Seth's Blog Getting Started With Knowledge Management - eLearning Industry In the last couple of years I’ve dealt with a few companies that were either unable or unwilling to preserve the knowledge and expertise of their employees. In fact, I was employed at one such organization for quite some time. The company lost money and opportunities, and its image suffered as well, all due to the lack of a comprehensive knowledge management solution. In regards to training, the company put faith in the old “knowledge sharing is king” motto. However, they paid little more than lip service to the concept. In reality, it all boiled down to turning to a colleague when you were stuck, and if you were lucky, you got help. As you may guess, the morale in the company was low, and the turnover high, which, in turn, only served to exacerbate the lack of expertise. To prevent such disasters from happening in the future, I decided to compile a list of basic recommendations that can be used to establish knowledge management in your organization. What Is Knowledge Management? 1. 2.
Eric Sheninger 10 Mobile Apps Instructional Designers Should Be Familiar With - eLearning Industry Many Instructional Designers already use mobile devices in their eLearning strategy. They give online learners the power to access valuable online resources and improve their skills from anywhere in the world. However, we can also use mobile apps to our advantage. 1. Keynote is a mobile app for the iPad, iPod touch, and iPhone. 2. Blackboard is one of the popular Learning Management Systems, and their mobile app takes online collaboration one step further. 3. This mobile app is actually intended for Instructional Designers and online trainers. 4. iTunes U Most people have heard of iTunes, but few know about the knowledge-packed iTunes U app. 5. Microsoft Outlook version for Android and iOS. 6. This productivity mobile app allows you to draw, jot down notes, and sketch out your eLearning course design. 7. This is another Android/iOS mobile app that Instructional Designers may find beneficial. 8. 9. 10. All of these mobile apps have one thing in common: They make your life easier.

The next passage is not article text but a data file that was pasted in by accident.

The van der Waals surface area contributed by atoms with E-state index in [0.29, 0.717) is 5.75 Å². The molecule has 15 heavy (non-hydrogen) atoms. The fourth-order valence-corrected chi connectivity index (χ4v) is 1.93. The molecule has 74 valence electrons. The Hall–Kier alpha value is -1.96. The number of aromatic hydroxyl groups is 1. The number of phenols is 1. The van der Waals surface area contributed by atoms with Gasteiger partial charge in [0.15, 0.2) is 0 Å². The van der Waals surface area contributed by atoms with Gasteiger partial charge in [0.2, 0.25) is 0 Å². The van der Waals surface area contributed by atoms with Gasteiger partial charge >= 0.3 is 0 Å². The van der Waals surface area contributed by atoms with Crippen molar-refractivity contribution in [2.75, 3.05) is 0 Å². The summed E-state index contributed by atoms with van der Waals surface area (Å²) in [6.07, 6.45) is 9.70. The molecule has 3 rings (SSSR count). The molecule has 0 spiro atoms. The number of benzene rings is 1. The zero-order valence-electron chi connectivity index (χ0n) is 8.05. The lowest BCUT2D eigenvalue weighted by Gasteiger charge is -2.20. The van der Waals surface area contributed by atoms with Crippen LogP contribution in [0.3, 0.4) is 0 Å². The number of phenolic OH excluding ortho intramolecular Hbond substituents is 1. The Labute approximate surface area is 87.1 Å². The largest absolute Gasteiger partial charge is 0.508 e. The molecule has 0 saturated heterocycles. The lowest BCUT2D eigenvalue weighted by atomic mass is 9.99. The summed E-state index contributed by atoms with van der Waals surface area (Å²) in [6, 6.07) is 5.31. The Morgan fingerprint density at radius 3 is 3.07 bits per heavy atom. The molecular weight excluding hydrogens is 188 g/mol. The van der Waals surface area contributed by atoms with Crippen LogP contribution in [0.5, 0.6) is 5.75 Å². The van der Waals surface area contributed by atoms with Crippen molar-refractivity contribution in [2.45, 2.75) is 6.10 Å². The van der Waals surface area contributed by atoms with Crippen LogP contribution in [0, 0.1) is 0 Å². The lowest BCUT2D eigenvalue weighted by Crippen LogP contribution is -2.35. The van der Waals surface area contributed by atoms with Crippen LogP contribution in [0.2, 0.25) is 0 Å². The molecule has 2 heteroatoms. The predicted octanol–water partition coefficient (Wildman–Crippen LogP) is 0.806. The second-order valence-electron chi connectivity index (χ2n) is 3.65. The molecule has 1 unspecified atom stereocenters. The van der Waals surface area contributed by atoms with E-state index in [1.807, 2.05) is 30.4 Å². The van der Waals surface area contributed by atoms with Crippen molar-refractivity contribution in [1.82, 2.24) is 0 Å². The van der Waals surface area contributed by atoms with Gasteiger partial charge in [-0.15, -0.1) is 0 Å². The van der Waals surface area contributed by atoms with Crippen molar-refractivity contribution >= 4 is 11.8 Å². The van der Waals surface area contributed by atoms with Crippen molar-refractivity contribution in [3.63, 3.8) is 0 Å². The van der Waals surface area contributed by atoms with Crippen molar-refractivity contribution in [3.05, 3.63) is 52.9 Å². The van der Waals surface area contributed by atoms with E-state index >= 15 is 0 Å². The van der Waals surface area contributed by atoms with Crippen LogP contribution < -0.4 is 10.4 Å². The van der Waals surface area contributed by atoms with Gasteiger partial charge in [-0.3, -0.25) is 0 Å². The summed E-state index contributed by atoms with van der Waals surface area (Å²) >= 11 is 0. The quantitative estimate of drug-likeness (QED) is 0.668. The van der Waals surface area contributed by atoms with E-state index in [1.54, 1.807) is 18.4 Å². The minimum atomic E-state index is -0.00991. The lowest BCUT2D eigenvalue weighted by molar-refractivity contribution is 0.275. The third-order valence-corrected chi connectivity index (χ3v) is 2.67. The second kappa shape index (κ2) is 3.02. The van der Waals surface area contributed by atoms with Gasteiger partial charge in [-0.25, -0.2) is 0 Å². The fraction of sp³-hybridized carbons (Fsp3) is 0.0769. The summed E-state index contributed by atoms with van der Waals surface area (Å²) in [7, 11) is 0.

daveburgess.com | Teach Like a PIRATE! How to Build a Student Portfolio Infographic Educational Technology Infographics How to Build a Student Portfolio Infographic How to Build a Student Portfolio Infographic By definition a portfolio is a container of documents that provide evidence of someone’s knowledge, skills, and/or dispositions (Barton & Collins, 1993; Bird, 1990). Today’s students are the most accomplished and the most connected. Via: kudoswall.com Embed This Education Infographic on your Site or Blog!
The Principal of Change 9 Things You Should Know About Digital Skills Infographic Other Infographics 9 Things You Should Know About Digital Skills Infographic 9 Things You Should Know About Digital Skills Infographic As skills go, there are none so in demand as ones in digital. As the digital economy continues to thrive and companies embark on or undergo digital transformation, talented professionals with the right digital skills are becoming more difficult to find. On the flip side, while this demand creates huge employment opportunities, many graduates and professionals are struggling to keep apace with digital technologies making their knowledge outdated and out of touch. As keeping skills up-to-date and current becomes more and more important, above are 9 reasons to think about digital training both as a professional in need of a skills reboot or as an educator looking to offer in-demand learning to students Via: digitalmarketinginstitute.com Embed This Education Infographic on your Site or Blog!